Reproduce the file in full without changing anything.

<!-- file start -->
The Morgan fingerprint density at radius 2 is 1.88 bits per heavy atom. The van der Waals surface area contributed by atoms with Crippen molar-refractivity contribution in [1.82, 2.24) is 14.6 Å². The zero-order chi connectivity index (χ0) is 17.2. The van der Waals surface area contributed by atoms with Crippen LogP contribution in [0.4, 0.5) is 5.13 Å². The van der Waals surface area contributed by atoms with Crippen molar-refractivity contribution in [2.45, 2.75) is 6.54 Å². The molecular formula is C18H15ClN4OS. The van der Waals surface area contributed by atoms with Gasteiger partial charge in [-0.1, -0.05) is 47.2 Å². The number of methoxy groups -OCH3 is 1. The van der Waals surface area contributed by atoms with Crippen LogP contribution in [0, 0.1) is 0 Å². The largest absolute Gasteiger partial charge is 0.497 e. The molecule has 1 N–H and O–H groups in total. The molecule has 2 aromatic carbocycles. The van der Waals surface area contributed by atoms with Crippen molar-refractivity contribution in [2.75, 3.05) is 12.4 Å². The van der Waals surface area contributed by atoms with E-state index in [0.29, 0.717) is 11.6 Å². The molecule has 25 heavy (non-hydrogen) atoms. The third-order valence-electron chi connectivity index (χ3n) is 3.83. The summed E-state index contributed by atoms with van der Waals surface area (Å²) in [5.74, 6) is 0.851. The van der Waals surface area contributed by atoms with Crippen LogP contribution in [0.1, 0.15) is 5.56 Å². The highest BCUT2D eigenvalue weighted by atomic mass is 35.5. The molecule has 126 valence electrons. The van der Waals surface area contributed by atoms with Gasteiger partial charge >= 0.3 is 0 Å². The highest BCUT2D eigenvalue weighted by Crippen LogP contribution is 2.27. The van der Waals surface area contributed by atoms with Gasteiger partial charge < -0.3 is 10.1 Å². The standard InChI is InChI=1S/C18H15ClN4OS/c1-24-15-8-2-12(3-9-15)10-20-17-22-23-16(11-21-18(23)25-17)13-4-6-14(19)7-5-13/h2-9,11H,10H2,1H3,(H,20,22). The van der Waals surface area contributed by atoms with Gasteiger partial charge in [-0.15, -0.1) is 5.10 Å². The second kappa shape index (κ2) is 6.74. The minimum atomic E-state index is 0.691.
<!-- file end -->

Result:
The Morgan fingerprint density at radius 2 is 1.88 bits per heavy atom. The van der Waals surface area contributed by atoms with Crippen molar-refractivity contribution in [1.82, 2.24) is 14.6 Å². The zero-order chi connectivity index (χ0) is 17.2. The van der Waals surface area contributed by atoms with Crippen LogP contribution in [0.4, 0.5) is 5.13 Å². The van der Waals surface area contributed by atoms with Crippen molar-refractivity contribution in [2.45, 2.75) is 6.54 Å². The molecular formula is C18H15ClN4OS. The van der Waals surface area contributed by atoms with Gasteiger partial charge in [-0.1, -0.05) is 47.2 Å². The number of methoxy groups -OCH3 is 1. The van der Waals surface area contributed by atoms with Crippen LogP contribution in [0, 0.1) is 0 Å². The largest absolute Gasteiger partial charge is 0.497 e. The molecule has 1 N–H and O–H groups in total. The molecule has 2 aromatic carbocycles. The van der Waals surface area contributed by atoms with Crippen molar-refractivity contribution in [2.75, 3.05) is 12.4 Å². The van der Waals surface area contributed by atoms with E-state index in [0.29, 0.717) is 11.6 Å². The molecule has 25 heavy (non-hydrogen) atoms. The third-order valence-electron chi connectivity index (χ3n) is 3.83. The summed E-state index contributed by atoms with van der Waals surface area (Å²) in [5.74, 6) is 0.851. The van der Waals surface area contributed by atoms with Crippen LogP contribution in [0.1, 0.15) is 5.56 Å². The highest BCUT2D eigenvalue weighted by atomic mass is 35.5. The molecule has 126 valence electrons. The van der Waals surface area contributed by atoms with Gasteiger partial charge >= 0.3 is 0 Å². The highest BCUT2D eigenvalue weighted by Crippen LogP contribution is 2.27. The van der Waals surface area contributed by atoms with Gasteiger partial charge < -0.3 is 10.1 Å². The standard InChI is InChI=1S/C18H15ClN4OS/c1-24-15-8-2-12(3-9-15)10-20-17-22-23-16(11-21-18(23)25-17)13-4-6-14(19)7-5-13/h2-9,11H,10H2,1H3,(H,20,22). The van der Waals surface area contributed by atoms with Gasteiger partial charge in [-0.15, -0.1) is 5.10 Å². The second kappa shape index (κ2) is 6.74. The minimum atomic E-state index is 0.691.